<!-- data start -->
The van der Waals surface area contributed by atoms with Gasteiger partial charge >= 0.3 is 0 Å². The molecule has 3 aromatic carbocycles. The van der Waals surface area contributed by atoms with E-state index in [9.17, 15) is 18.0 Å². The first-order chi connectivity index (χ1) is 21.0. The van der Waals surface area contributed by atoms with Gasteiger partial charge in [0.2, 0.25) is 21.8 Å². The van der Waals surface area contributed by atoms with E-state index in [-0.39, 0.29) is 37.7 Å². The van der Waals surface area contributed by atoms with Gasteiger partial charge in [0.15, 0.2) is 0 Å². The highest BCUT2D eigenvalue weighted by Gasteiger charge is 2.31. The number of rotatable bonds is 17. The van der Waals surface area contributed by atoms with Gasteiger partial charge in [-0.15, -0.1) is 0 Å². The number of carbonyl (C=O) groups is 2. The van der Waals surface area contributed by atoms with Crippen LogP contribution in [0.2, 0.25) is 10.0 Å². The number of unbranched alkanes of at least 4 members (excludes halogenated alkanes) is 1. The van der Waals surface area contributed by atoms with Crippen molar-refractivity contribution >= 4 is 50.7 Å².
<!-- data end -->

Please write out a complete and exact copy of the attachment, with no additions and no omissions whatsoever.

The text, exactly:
The van der Waals surface area contributed by atoms with Gasteiger partial charge >= 0.3 is 0 Å². The molecule has 3 aromatic carbocycles. The van der Waals surface area contributed by atoms with E-state index in [9.17, 15) is 18.0 Å². The first-order chi connectivity index (χ1) is 21.0. The van der Waals surface area contributed by atoms with Gasteiger partial charge in [0.2, 0.25) is 21.8 Å². The van der Waals surface area contributed by atoms with E-state index in [-0.39, 0.29) is 37.7 Å². The van der Waals surface area contributed by atoms with Gasteiger partial charge in [0.15, 0.2) is 0 Å². The highest BCUT2D eigenvalue weighted by Gasteiger charge is 2.31. The number of rotatable bonds is 17. The van der Waals surface area contributed by atoms with Gasteiger partial charge in [-0.15, -0.1) is 0 Å². The number of carbonyl (C=O) groups is 2. The van der Waals surface area contributed by atoms with Crippen LogP contribution in [0.2, 0.25) is 10.0 Å². The number of unbranched alkanes of at least 4 members (excludes halogenated alkanes) is 1. The van der Waals surface area contributed by atoms with Crippen molar-refractivity contribution >= 4 is 50.7 Å².